The Speaker’s Lobby: Congressional Penalty Kicks

By: Chad Pergram, FOX News

13 July 2010

Spain pulled out a last-minute, 1-0 victory over the Netherlands in the World Cup Sunday. The match was already into extra-time. Had the game gone much longer, the two squads would have settled the World Cup title on penalty kicks.

Too bad they can’t use penalty kicks to solve tough issues in Congress.

Congress is facing a staggering portfolio of work as lawmakers return to Washington this week following the July 4th recess. Some of the problems are seemingly intractable. And lawmakers have just a few, short weeks to break the impasses before the all-important August recess in what has become the most-competitive election season in years.

And like in the Spain-Netherlands match, lawmakers have hammered through a slate of legislative topics during regulation time and now are well into extra-time.

Penalty kicks would resolve these disputes quickly and efficiently. Maybe they could even bring in Ian Darke to call the game from the broadcast booth.

To wit:

The House and Senate are stuck over how to solve a critical, supplemental spending bill. The legislation is crucial because it provides $37 billion to fund the wars in Afghanistan and Iraq. But the House and Senate have approved different versions of the legislation. And it’s going to be hard for Senate Majority Leader Harry Reid (D-NV) to find the votes to approve some of the domestic spending provisions for teachers and summer jobs okayed by the House.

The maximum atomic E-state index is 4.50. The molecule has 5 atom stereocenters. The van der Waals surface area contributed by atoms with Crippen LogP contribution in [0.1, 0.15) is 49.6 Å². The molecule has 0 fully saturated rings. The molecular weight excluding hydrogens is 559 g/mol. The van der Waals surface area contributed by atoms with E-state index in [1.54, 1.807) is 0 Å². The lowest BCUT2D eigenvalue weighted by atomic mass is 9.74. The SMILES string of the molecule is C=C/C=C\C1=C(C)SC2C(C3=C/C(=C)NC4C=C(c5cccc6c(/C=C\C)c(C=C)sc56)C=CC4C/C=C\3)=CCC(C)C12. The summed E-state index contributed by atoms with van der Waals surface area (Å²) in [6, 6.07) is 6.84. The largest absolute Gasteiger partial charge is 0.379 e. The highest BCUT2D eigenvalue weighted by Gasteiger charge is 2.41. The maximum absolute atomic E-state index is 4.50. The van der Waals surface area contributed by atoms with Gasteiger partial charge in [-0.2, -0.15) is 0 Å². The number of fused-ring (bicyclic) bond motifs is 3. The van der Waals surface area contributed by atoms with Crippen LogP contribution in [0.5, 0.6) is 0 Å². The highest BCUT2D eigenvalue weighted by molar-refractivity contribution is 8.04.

House Speaker Nancy Pelosi (D-CA) faces a similar conundrum. To satisfy the liberal wing of the House Democratic Caucus, Pelosi had to order up a series of votes that called for a withdrawal of troops in Afghanistan or pulling the plug on military operations altogether. And in order to move the bill, the speaker championed the domestic spending priorities that seem anathema to the Senate.

The bill is so controversial because President Obama said long ago there would be no more supplemental spending packages to fund the wars in Afghanistan and Iraq. Granted, Congress approves supplemental spending bills almost every year. It’s only in the post-September 11th world that supplementals became vehicles to approve war funds. And after years of war, many liberal Democrats and even some conservatives say enough is enough.

Mr. Obama’s climate and energy legislation faces an uncertain future in the Senate. The bill would curb greenhouse emissions and impose fees on companies which trade for credits to pollute more. The House approved its version of the bill more than a year ago.

The first question is whether the Senate can even tackle the measure. It’s likely the more moderate Senate will water down the climate bill. Then, much like the supplemental bill, the House and Senate will have approved different versions of  the legislation. And few vulnerable Democrats have much interest in plowing through a process to resolve differences between the bills so close to an election.

And then there are the annual spending bills which run the federal government.